The Miller & Rhoads in Willow Lawn Shopping Center in Richmond shared a free-standing building with a S&W, but there wasn't a pass-through as I recall.

The downtown Richmond Miller & Rhoads was renowned for its Tea Room, and it also had a pretty nice lunch counter/coffee shop. Thalhimers had the Men's Oyster Bar on a mezzanine above the Grace Street entrance and it was a big deal when it was invaded by and opened to women patrons back in the late 1960's/early 1970's. I don't recall Thalhimers having a full-service restuarant downtown, but they did have the Sword & Kilt in their Cloverleaf Mall store and pretty nice bakeries/prepared food/gourmet departments downtown and at Westmoreland Center. Golden Skillet fried chicken got its start as a takeout counter at Thalhimers Westmoreland. The downtown Thalhimers also had a coffee shop in the basement which was eventually converted into banks of vending machines and a takeout counter for Angelo's (The Original Hot Dog King), which was sort of a Richmond institution.

The Higbees at Midway Mall in Elyria, Ohio had a full-service restuarant that was pretty nice. My grandfather was a widower for many years and ate there quite often as he could get a full meal with a choice of vegetables and didn't have to diddle with a cafeteria or salad bar.

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Jordan Marsh Colonial Plaza Orlando

Post by dooneyt63 » 29 Mar 2007 18:26

In fact, the Jordan Marsh at Colonial Plaza in Orlando did have a full-service restaurant with a liquor license. I ate there during the store's going out of business sale at the time the Maas Brothers/Jordan Marsh stores were being consolidated into Burdines at the time of the Allied/Federated merger. It appeared at the time (early 1990's) to have been there for many years. The food was wonderful even then; the cocktails were generous, and it made for a fantastic memory of a once-great store.

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Post by Groceteria » 29 Mar 2007 19:04

Dave wrote:Golden Skillet fried chicken got its start as a takeout counter at Thalhimers Westmoreland.
Funny you should mention that, because I'd meant to include the strange little Golden Skillet counter within the Friendly Center Thalhimer's in Greensboro in my earlier post.

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Post by GreenFalcon » 29 Mar 2007 19:12

teresaslo wrote:I really like the idea of restaurants in department stores. The only one I know of now is Nordstroms in Santa Barbara, CA. Any others? ugh the 60's.
The Modesto, CA Gottschalks still has an operating restaurant leftover from Weinstocks. The menu and decor remain mostly untouched from how Weinstocks operated the space.

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Post by runchadrun » 29 Mar 2007 19:42

As has been posted in other threads, Bullock's Westwood had a tea room at the top of the store with a separate entrance and parking lot which was the roof the main department store. The main store was subdivided into a Ralphs Fresh Fare, Expo Design Center, and Best Buy while the tea room became a Longs Drugs though it won't be around for much longer. They are having a store closing sale right now.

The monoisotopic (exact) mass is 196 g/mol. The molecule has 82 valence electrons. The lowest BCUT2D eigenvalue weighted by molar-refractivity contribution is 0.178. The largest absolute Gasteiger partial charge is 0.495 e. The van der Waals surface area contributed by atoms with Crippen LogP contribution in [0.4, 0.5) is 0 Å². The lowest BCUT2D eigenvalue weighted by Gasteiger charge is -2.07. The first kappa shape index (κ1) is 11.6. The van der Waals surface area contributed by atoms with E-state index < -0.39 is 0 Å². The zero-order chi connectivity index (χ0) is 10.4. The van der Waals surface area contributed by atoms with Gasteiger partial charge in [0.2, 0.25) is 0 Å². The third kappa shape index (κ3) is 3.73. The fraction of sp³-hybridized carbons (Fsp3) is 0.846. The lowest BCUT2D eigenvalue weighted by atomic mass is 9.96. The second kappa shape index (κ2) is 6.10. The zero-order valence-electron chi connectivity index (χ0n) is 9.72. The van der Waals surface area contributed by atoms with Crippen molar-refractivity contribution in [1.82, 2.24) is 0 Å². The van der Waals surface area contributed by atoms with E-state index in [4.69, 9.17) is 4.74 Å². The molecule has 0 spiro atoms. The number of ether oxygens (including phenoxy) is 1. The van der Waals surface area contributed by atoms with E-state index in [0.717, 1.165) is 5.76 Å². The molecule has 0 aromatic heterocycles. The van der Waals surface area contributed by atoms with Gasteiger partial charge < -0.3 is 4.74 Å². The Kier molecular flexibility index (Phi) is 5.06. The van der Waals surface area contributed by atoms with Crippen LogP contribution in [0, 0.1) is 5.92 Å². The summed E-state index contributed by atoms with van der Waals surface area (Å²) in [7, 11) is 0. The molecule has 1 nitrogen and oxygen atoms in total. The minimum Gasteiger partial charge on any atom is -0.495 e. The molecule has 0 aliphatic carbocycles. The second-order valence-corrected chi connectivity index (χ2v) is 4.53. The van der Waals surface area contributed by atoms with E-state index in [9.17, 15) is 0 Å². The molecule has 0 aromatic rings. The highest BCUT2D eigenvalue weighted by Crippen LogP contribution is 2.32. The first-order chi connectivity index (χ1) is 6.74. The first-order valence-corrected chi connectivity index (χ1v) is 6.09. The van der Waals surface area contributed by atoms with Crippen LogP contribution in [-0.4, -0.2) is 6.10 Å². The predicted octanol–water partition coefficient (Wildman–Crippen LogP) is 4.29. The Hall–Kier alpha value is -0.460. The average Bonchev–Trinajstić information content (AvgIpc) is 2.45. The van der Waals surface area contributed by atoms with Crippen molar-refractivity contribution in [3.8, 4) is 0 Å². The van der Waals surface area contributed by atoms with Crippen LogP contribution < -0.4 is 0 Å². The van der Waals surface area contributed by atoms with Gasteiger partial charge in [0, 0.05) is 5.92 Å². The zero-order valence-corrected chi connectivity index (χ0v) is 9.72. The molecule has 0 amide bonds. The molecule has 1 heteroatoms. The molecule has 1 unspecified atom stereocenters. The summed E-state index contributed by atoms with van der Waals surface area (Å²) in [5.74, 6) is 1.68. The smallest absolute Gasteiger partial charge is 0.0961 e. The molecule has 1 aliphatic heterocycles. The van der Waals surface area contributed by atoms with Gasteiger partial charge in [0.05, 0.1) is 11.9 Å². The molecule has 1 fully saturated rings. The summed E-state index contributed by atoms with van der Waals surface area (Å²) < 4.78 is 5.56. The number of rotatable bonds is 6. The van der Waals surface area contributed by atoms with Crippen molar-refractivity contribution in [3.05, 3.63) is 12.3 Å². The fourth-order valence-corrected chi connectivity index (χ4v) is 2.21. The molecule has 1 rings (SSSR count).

A few miles away at the Westside Pavilion, the May Company store had a Good Earth restaurant carved out of the corner of the store at the corner of Pico and Overland. The Northridge earthquake caused heavy damage to the store which closed the restaurant and it became regular store space. I don't know if it started out as a May Co. restaurant and became a Good Earth or what.

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Post by Dean » 29 Mar 2007 22:57

runchadrun wrote:As has been posted in other threads, Bullock's Westwood had a tea room at the top of the store with a separate entrance and parking lot which was the roof the main department store. The main store was subdivided into a Ralphs Fresh Fare, Expo Design Center, and Best Buy while the tea room became a Longs Drugs though it won't be around for much longer. They are having a store closing sale right now.
Yes indeed, that LONGS is cool. It maintained the tea room atmosphere...including the skylights. I wondered how long that LONGS was going to make it...as it didn't seem to have much business.

Was the tea room the entire area that has been LONGS?

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Re: Jordan Marsh Colonial Plaza Orlando

Post by buckhead » 30 Mar 2007 00:05

dooneyt63 wrote:In fact, the Jordan Marsh at Colonial Plaza in Orlando did have a full-service restaurant with a liquor license.
Do you recall where in the store the restaurant was located...was it up on the third or fourth floor? I need to jog my memory since I left the area in 1991. I'm glad your corrected my faulty statement. I really liked that store. It was old but had some nice features. It amazed me how just a few years before I left they built a brand new department store on one end (Ivey's...later Dillard's)...a beautiful store...then tore it down a few years later.

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Post by runchadrun » 30 Mar 2007 01:11

Dean wrote:Yes indeed, that LONGS is cool. It maintained the tea room atmosphere...including the skylights. I wondered how long that LONGS was going to make it...as it didn't seem to have much business.
It's a very poor location with no street visibility short of a street-level sign and a long walk up a steep ramp for any pedestrians, or try to find the elevator. With a Rite Aid, two CVS stores (one a former Savon), and Ralphs in Westwood there was already a lot of competition. Longs is also closing a few other underperforming locations in Socal.

According to the Times article on the 1951 opening of the store, it was called the Lotus Tearoom: "The two side and center panels are executed on gold leaf background with mat finish oil paing applied to large-scale plant forms 'to create the feeling of the sunlit, humid atmosphere of equatorial climes.' Natie women lotus weavers are represented by five-foot figures preparing for a festival. Teapots, creamers, sugar bowls, and pepper mills carry out the native theme."

This is an architect's rendering of the store. The tea room area is the part sticking out of the rooof on the left.
http://jpg2.lapl.org/pics22/00045714.jpg